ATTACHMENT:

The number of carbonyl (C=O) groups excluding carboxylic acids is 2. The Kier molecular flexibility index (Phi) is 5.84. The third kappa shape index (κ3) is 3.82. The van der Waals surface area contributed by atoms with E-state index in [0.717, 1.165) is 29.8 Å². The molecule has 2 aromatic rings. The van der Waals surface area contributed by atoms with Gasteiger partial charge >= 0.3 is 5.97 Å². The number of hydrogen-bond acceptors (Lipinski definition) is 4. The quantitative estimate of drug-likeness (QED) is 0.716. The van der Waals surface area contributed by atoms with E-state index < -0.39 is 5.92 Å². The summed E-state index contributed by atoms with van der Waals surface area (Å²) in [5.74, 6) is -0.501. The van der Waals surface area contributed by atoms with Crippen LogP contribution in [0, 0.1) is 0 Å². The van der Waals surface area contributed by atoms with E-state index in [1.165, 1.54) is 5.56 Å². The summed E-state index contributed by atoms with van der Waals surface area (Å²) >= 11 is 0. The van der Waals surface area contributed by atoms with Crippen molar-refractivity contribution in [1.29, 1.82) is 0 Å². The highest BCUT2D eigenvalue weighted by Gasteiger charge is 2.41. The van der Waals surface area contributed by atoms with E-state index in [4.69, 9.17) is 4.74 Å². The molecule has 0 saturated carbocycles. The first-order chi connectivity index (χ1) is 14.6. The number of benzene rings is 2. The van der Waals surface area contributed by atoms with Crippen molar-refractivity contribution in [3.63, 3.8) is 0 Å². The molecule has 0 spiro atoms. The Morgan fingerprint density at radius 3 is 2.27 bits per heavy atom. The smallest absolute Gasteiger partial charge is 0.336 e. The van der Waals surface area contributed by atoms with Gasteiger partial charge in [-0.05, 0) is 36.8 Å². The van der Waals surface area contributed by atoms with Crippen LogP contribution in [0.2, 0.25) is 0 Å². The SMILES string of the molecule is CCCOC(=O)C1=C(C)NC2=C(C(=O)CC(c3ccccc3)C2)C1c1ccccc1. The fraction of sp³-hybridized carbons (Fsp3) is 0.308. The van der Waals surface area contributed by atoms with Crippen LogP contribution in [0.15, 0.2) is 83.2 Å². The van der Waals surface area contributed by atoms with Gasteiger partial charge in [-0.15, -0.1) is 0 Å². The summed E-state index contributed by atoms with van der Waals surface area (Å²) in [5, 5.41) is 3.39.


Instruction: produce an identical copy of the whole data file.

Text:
The number of carbonyl (C=O) groups excluding carboxylic acids is 2. The Kier molecular flexibility index (Phi) is 5.84. The third kappa shape index (κ3) is 3.82. The van der Waals surface area contributed by atoms with E-state index in [0.717, 1.165) is 29.8 Å². The molecule has 2 aromatic rings. The van der Waals surface area contributed by atoms with Gasteiger partial charge >= 0.3 is 5.97 Å². The number of hydrogen-bond acceptors (Lipinski definition) is 4. The quantitative estimate of drug-likeness (QED) is 0.716. The van der Waals surface area contributed by atoms with E-state index < -0.39 is 5.92 Å². The summed E-state index contributed by atoms with van der Waals surface area (Å²) in [5.74, 6) is -0.501. The van der Waals surface area contributed by atoms with Crippen LogP contribution in [0, 0.1) is 0 Å². The van der Waals surface area contributed by atoms with E-state index in [1.165, 1.54) is 5.56 Å². The summed E-state index contributed by atoms with van der Waals surface area (Å²) >= 11 is 0. The van der Waals surface area contributed by atoms with Crippen molar-refractivity contribution in [1.29, 1.82) is 0 Å². The highest BCUT2D eigenvalue weighted by Gasteiger charge is 2.41. The van der Waals surface area contributed by atoms with E-state index in [4.69, 9.17) is 4.74 Å². The molecule has 0 saturated carbocycles. The first-order chi connectivity index (χ1) is 14.6. The number of benzene rings is 2. The van der Waals surface area contributed by atoms with Crippen molar-refractivity contribution in [3.63, 3.8) is 0 Å². The molecule has 0 spiro atoms. The Morgan fingerprint density at radius 3 is 2.27 bits per heavy atom. The smallest absolute Gasteiger partial charge is 0.336 e. The van der Waals surface area contributed by atoms with Gasteiger partial charge in [-0.05, 0) is 36.8 Å². The van der Waals surface area contributed by atoms with Crippen LogP contribution in [0.2, 0.25) is 0 Å². The SMILES string of the molecule is CCCOC(=O)C1=C(C)NC2=C(C(=O)CC(c3ccccc3)C2)C1c1ccccc1. The fraction of sp³-hybridized carbons (Fsp3) is 0.308. The van der Waals surface area contributed by atoms with Crippen LogP contribution in [0.15, 0.2) is 83.2 Å². The van der Waals surface area contributed by atoms with Gasteiger partial charge in [-0.15, -0.1) is 0 Å². The summed E-state index contributed by atoms with van der Waals surface area (Å²) in [5, 5.41) is 3.39.